9 November 2019
When we came to New Zealand we expected to see plenty of evidence of wine production, and we haven’t been disappointed. This is hardly surprising: wine is big business here, supporting 16,500 full-time jobs and earning NZ$1.5 billion a year from exports.
New Zealand is best known internationally for Sauvignon Blanc, and also has a growing international reputation for Pinot Noir, Chardonnay, Pinot Gris, Riesling, Cabernet Sauvignon, Merlot and methode traditionelle wines.
We’re staying a couple of nights in Gibbstown – on the outskirts of Queenstown – where we’re told they produce award winning Pinot Noir. And, joy of joys, our package includes an hour of wine tasting each evening.
I’ve never been to a wine tasting before, so this promises to be a novel experience. A dozen of us are standing around the main man, a lad who tells us all sorts of stuff about how special the wine from around here is, thanks to the climate and the soil and …. and what else? Sorry, don’t know, wasn’t listening at all, I was just thinking, for god’s sake man, shut up talking and give us some bloody wine.
He’s a young lad, nice enough I suppose but obviously wet behind the ears, and he makes the fatal mistake of asking if anyone has any questions. Silly boy!
There’s two Aussies amongst our group. They tell us they come from a wine producing region in the outback – Kowabunga or Buggeroola or some such place that no-one’s ever heard of – and they plainly think they’re the dog’s bollocks when it comes to wine.
The Aussies start asking all sorts of nerdy questions, not because they care about the answers but so the rest of us will worship at their altar. But it fails miserably because we’ve all seen through them, and nobody really cares about production techniques or sunshine amounts or bee proliferation or whatever, all we really care about is when are we going to get some bloody wine?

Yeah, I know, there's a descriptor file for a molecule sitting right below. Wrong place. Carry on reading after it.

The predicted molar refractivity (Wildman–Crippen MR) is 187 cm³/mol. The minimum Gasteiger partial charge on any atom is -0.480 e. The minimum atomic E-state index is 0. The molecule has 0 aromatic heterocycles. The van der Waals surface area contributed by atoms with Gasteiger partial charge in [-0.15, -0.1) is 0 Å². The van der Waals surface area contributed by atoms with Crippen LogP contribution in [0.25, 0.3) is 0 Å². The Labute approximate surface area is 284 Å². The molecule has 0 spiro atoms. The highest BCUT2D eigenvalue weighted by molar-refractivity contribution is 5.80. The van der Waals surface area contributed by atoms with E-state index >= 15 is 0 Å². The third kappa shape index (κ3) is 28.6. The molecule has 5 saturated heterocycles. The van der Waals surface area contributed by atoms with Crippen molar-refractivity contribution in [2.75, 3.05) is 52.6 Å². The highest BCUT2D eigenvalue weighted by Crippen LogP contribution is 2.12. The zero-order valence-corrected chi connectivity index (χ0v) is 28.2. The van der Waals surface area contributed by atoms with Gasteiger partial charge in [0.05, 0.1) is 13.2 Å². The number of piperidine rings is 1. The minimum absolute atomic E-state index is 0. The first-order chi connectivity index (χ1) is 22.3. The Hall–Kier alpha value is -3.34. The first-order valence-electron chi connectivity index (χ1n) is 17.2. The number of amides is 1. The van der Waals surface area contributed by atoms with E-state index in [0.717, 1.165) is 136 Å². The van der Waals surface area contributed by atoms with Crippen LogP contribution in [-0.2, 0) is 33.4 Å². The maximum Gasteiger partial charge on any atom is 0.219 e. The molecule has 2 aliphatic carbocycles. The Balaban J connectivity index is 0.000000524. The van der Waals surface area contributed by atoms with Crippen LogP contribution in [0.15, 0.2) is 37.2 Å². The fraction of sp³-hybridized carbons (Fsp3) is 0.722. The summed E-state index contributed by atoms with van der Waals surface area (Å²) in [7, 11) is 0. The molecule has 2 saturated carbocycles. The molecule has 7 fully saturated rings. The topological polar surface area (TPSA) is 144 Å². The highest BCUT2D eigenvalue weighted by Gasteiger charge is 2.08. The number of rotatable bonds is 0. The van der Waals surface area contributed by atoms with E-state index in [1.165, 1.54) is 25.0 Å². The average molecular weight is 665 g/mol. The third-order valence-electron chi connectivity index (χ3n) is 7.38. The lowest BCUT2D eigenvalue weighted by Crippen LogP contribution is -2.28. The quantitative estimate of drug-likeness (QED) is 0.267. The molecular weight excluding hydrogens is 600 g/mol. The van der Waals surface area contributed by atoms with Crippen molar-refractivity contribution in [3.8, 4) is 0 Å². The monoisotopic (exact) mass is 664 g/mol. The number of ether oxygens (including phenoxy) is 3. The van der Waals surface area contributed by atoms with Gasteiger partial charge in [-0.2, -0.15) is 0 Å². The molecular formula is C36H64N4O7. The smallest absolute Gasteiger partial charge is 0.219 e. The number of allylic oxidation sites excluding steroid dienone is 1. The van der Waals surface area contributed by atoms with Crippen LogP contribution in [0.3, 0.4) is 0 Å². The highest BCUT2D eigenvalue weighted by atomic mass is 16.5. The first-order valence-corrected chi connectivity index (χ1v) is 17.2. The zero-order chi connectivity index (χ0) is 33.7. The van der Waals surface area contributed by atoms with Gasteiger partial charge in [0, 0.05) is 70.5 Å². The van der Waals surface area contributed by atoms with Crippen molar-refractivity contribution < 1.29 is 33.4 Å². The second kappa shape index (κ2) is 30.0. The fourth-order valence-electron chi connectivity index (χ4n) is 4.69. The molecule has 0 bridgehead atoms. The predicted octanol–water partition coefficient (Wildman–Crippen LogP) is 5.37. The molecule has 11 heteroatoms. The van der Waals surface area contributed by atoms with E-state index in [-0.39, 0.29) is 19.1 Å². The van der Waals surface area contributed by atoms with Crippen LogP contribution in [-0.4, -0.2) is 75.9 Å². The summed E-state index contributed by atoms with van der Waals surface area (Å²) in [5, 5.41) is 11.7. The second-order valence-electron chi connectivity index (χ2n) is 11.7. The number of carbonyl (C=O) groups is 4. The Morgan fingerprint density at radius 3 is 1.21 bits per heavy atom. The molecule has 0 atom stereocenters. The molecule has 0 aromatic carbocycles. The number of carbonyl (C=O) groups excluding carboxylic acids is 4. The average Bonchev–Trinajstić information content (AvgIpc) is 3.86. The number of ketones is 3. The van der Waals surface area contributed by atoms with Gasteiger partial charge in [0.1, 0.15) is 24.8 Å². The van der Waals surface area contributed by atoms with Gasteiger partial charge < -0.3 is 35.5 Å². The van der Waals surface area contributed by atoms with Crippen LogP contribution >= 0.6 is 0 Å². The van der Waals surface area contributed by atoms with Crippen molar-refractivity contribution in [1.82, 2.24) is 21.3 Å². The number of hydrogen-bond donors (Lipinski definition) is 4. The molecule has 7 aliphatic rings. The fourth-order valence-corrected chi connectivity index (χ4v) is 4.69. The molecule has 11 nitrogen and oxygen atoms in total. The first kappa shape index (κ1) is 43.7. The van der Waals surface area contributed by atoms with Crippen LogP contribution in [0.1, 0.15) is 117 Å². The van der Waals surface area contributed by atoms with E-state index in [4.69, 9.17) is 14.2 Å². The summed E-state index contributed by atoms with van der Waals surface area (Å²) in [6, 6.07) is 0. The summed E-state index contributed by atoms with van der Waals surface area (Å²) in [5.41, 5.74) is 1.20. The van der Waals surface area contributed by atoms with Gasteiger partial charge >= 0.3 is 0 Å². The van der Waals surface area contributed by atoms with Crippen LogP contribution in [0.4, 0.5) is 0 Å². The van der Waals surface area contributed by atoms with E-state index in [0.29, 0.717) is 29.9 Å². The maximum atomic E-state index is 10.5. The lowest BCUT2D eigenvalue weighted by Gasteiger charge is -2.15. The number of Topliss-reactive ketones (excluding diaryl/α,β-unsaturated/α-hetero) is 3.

Finally the Aussies shut up, and laddo dishes out the first of the samples. It’s a Riesling, and to my palate about as rough as an unsealed mountain road after an earthquake. The only way is up, as they say.
Laddo moves on to the reds, and we work our way through four or five. I know that in a proper tasting your supposed to swirl it around in the glass, stick your snout in and sniff the bouquet, and then swill the wine around in your mouth before spitting it out. Spit it out? No way, we paid good money for this wine tasting experience so we’re bloody well going to swallow.
As the tasting continues the wines improve, or perhaps I’m becoming more relaxed and less judgemental? A couple are really quite pleasant, although a bit pricey for someone whose palate is as unrefined as mine. Laddo thanks us for attending, and looks a bit crestfallen when nobody offers to take a case or two off his hands.
Feeling warm and mellow we retire to the winery’s adjacent bistro, where there’s a special deal on dishes paired with wines from the tasting. Well why not? we ask ourselves, and settle down to order dishes that are paired with our chosen favourites from half an hour earlier. The food is rather good, and of course the wine tastes even better when accompanied by a meal.
By the time we leave I’m feeling as mellow as a newt. I’m happy to admit that there’s lots I don’t know about wine tasting. Fortunately we’re here for two nights and so we can have another free go tomorrow. Why not? After all, practice makes perfect.